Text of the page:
And no visit (by certain individuals) is complete without some special entertainment and a few pranks on the host missionaries. I think this serenade by firelight was an apology for the mischief to follow (like tying our doors shut on the night before departure). We took it in stride--this time.

Currently we’re headed back home to the bush after saying farewell to our friends and guests at the Beira airport. This coming week will prove to have a pace of its own as we prepare for the 2 day marathon drive to South Africa over the deteriorating N1 highway (my dad leaves from Joburg to return to Canada). The worse the road gets though, the slower the going. Or at least, that’s the usual response I encourage from the passenger’s seat with “Whoa..slower, slower!” But somehow, there’s an echo in my mind from the recent past...a voice from the back of the van saying, “More gas!”

Sunday, June 15, 2008


I think the word “appreciation” adequately describes one of the outcomes of last week’s events for the team of nursing students from Prairie (Canada). The week was kick-started by them spending 3 days in homes in the nearby local community. One of their objectives was to glean information about community health and there’s no better way to do that than to interact closely with one’s subject! So for each morning, from Monday to Wednesday, the students and instructors paired up to go spend the day in nearby homes participating in daily activities as rural Mozambicans do (at least as much as possible). They carried babies on their backs, pounded corn with a mortar and pestle, hauled water on their heads (ouch!), savoured local food, planted gardens, wove grass, etc. At the end of their experience they had a much better appreciation for the challenges the people here face in order to simply survive.
On Thursday last week we accompanied the staff from Vanduzi Hospital on a community vaccination blitz to Chitundo. There was a miscommunication about dates so attendance wasn’t as good as expected, but we drew a crowd regardless.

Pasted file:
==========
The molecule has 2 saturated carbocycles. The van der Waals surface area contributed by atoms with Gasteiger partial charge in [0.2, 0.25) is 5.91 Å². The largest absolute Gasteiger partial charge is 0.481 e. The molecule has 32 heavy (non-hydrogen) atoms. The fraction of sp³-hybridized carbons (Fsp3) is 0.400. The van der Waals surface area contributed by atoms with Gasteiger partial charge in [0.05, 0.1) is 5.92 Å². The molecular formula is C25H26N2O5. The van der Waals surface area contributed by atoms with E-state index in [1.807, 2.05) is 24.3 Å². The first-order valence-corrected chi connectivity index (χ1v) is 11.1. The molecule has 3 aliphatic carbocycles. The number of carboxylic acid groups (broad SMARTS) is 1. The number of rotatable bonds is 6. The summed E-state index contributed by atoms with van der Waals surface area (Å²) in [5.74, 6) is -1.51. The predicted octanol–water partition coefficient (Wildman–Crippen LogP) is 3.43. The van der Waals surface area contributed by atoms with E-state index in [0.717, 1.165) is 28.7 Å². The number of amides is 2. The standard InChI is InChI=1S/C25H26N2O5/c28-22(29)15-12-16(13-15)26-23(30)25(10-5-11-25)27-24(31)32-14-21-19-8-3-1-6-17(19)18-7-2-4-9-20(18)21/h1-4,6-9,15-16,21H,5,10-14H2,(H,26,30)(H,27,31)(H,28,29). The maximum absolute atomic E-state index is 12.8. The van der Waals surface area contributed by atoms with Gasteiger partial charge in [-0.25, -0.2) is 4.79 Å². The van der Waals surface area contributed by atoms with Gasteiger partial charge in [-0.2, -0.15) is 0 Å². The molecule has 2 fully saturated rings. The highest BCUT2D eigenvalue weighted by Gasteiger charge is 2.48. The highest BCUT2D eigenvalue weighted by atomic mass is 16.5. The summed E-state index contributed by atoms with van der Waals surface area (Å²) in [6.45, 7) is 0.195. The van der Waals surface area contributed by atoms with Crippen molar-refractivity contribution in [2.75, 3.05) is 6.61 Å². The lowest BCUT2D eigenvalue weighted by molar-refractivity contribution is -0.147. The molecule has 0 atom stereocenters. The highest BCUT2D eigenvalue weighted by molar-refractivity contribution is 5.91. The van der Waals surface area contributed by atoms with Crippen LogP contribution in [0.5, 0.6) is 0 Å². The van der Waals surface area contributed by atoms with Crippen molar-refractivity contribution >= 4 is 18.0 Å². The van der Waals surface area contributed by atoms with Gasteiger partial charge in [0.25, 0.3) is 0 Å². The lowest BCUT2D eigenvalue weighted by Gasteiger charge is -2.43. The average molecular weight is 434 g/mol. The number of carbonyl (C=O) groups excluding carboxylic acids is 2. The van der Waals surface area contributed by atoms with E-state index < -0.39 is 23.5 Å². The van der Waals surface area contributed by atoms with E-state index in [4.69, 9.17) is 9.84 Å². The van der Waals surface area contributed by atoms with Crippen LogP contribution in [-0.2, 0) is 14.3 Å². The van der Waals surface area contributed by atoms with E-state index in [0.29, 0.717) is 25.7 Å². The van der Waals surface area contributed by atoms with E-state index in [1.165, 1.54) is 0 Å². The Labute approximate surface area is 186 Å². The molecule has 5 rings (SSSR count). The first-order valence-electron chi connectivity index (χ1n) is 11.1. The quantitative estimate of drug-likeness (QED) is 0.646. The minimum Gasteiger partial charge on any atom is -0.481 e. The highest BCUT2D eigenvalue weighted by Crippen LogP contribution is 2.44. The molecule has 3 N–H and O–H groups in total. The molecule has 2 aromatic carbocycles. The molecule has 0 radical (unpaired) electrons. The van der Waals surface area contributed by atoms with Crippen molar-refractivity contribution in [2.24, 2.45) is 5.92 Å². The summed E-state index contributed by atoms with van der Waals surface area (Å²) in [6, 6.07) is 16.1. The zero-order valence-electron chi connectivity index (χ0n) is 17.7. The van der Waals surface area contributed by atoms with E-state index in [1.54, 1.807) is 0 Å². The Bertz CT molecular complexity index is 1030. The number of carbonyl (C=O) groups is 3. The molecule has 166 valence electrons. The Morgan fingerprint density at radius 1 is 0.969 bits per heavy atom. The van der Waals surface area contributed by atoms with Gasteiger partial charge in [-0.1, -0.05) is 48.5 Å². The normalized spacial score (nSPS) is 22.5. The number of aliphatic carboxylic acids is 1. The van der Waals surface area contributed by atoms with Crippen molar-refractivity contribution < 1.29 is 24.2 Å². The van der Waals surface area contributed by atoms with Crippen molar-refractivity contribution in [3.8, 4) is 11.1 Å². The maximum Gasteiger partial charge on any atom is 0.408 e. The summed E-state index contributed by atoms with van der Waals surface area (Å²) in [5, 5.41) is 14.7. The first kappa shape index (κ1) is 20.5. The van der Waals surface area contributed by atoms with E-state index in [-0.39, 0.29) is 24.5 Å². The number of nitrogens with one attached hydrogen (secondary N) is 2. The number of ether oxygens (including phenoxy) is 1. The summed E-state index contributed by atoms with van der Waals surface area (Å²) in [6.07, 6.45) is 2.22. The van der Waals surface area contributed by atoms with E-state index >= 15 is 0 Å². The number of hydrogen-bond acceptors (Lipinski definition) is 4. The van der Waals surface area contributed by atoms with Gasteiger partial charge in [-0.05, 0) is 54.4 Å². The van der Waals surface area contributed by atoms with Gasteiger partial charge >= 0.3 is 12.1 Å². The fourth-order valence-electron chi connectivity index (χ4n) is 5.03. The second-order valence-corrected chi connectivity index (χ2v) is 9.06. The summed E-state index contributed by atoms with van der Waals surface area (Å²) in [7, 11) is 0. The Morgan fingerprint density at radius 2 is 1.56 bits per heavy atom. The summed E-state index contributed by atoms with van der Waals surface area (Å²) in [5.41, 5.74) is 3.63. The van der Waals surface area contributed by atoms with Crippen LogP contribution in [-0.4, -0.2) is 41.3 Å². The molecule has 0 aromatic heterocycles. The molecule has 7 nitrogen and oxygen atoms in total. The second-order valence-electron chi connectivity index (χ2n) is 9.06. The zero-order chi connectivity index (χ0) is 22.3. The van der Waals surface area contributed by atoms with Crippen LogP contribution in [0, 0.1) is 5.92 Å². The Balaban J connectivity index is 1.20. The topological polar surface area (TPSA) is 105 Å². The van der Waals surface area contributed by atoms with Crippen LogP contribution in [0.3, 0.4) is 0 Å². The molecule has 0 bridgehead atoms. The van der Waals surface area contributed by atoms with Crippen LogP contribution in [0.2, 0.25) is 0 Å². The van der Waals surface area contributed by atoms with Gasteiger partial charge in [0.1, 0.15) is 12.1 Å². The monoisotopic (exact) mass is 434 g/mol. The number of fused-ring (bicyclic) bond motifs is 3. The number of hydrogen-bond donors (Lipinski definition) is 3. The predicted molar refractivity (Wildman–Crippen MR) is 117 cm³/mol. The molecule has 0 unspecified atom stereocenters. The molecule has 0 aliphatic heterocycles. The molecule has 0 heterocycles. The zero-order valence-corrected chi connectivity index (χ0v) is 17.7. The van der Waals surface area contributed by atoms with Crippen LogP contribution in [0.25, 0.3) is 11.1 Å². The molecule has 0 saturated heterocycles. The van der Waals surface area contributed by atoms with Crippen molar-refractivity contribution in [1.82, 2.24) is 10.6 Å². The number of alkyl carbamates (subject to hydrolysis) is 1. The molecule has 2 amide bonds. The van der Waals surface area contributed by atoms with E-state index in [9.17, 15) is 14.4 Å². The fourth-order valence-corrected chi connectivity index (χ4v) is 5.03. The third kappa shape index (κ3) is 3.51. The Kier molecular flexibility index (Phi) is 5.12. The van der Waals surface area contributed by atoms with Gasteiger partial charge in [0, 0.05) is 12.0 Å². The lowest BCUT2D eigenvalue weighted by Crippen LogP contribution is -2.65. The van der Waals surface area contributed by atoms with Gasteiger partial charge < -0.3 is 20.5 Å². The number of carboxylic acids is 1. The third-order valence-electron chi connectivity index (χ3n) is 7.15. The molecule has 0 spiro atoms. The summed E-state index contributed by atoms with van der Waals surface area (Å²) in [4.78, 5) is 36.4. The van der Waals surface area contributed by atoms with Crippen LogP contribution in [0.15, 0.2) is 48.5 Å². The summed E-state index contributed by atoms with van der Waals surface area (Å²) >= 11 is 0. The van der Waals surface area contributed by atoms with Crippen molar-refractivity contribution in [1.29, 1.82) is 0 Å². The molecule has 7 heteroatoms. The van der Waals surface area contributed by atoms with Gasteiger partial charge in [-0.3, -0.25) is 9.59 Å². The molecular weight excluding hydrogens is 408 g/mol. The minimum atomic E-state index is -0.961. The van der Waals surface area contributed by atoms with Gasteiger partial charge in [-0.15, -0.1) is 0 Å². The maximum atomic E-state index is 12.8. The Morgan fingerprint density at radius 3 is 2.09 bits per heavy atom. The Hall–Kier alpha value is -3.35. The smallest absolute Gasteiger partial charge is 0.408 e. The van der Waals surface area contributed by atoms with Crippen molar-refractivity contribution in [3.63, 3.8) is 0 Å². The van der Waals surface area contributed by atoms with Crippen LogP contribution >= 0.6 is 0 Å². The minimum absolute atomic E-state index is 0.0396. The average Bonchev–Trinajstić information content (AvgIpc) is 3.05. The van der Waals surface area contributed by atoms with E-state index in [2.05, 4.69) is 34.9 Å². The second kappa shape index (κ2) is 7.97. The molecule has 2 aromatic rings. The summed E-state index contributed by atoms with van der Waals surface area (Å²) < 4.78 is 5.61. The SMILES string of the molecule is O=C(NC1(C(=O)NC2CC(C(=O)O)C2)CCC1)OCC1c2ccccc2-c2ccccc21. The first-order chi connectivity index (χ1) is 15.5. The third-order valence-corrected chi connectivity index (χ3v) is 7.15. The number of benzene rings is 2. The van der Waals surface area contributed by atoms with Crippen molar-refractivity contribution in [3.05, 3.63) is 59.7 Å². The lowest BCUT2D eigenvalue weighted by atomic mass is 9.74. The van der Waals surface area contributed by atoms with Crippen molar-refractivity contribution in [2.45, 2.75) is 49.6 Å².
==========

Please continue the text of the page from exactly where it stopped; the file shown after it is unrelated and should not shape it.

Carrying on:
On Friday we excitedly headed out for our 2 day visit to Gorongosa National Park which is currently under restoration by the Carr Foundation. We set out on a game drive soon after our arrival and could practically taste elephants and lions, we wanted to see them so badly.

By the end of the drive, we'd seen a good number of baboons, warthogs and antelope, but elephant tracks was about as close as we got to the real thing! The spectacular sunset spoiled our disappointment though. Isn't it gorgeous?

On the following morning we (well, some of us) did manage to spot the backsides and flailing trunks of some elephants in flight as they dashed into the bushes at the sound of our vehicle. I guess they haven't forgotten their experience of being hunted during the war years here. And we've all heard about how elephants remember things forever right?

Saturday afternoon we headed to Chimoio for some shopping, then back home to the mission farm very thankful for a great time away.
Let me close this off with wishing all fathers a Happy Father's Day today--we appreciate you too!

Sunday, June 08, 2008

Students, Grading and Chocolate Kisses

The team of nursing students from Prairie College (PCAAT) has been here for a week and what a full week it has been! For the first week, they’ve split into 2 teams: one focused on activities in the mission school, and one focused in the mission’s immediate community and the nearby Pina School.